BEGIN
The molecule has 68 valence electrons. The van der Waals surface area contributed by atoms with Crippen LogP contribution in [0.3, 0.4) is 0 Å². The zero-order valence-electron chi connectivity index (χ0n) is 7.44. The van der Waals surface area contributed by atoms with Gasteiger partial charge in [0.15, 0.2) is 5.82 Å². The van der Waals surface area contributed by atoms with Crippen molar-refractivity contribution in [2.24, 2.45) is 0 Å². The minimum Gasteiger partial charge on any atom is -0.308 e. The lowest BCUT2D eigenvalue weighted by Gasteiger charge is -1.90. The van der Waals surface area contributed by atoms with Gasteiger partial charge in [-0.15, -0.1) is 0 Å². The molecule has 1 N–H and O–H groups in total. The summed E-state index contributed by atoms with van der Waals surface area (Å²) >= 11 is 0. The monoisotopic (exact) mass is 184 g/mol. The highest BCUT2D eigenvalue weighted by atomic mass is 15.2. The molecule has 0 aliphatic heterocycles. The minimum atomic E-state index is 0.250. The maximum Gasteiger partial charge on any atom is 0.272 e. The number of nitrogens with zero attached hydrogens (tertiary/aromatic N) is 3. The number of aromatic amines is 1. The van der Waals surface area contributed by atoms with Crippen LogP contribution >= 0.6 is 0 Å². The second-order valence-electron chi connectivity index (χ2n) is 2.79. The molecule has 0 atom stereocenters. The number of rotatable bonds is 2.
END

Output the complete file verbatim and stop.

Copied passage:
The molecule has 68 valence electrons. The van der Waals surface area contributed by atoms with Crippen LogP contribution in [0.3, 0.4) is 0 Å². The zero-order valence-electron chi connectivity index (χ0n) is 7.44. The van der Waals surface area contributed by atoms with Gasteiger partial charge in [0.15, 0.2) is 5.82 Å². The van der Waals surface area contributed by atoms with Crippen molar-refractivity contribution in [2.24, 2.45) is 0 Å². The minimum Gasteiger partial charge on any atom is -0.308 e. The lowest BCUT2D eigenvalue weighted by Gasteiger charge is -1.90. The van der Waals surface area contributed by atoms with Gasteiger partial charge in [-0.15, -0.1) is 0 Å². The molecule has 1 N–H and O–H groups in total. The summed E-state index contributed by atoms with van der Waals surface area (Å²) >= 11 is 0. The monoisotopic (exact) mass is 184 g/mol. The highest BCUT2D eigenvalue weighted by atomic mass is 15.2. The molecule has 0 aliphatic heterocycles. The minimum atomic E-state index is 0.250. The maximum Gasteiger partial charge on any atom is 0.272 e. The number of nitrogens with zero attached hydrogens (tertiary/aromatic N) is 3. The number of aromatic amines is 1. The van der Waals surface area contributed by atoms with Crippen LogP contribution >= 0.6 is 0 Å². The second-order valence-electron chi connectivity index (χ2n) is 2.79. The molecule has 0 atom stereocenters. The number of rotatable bonds is 2.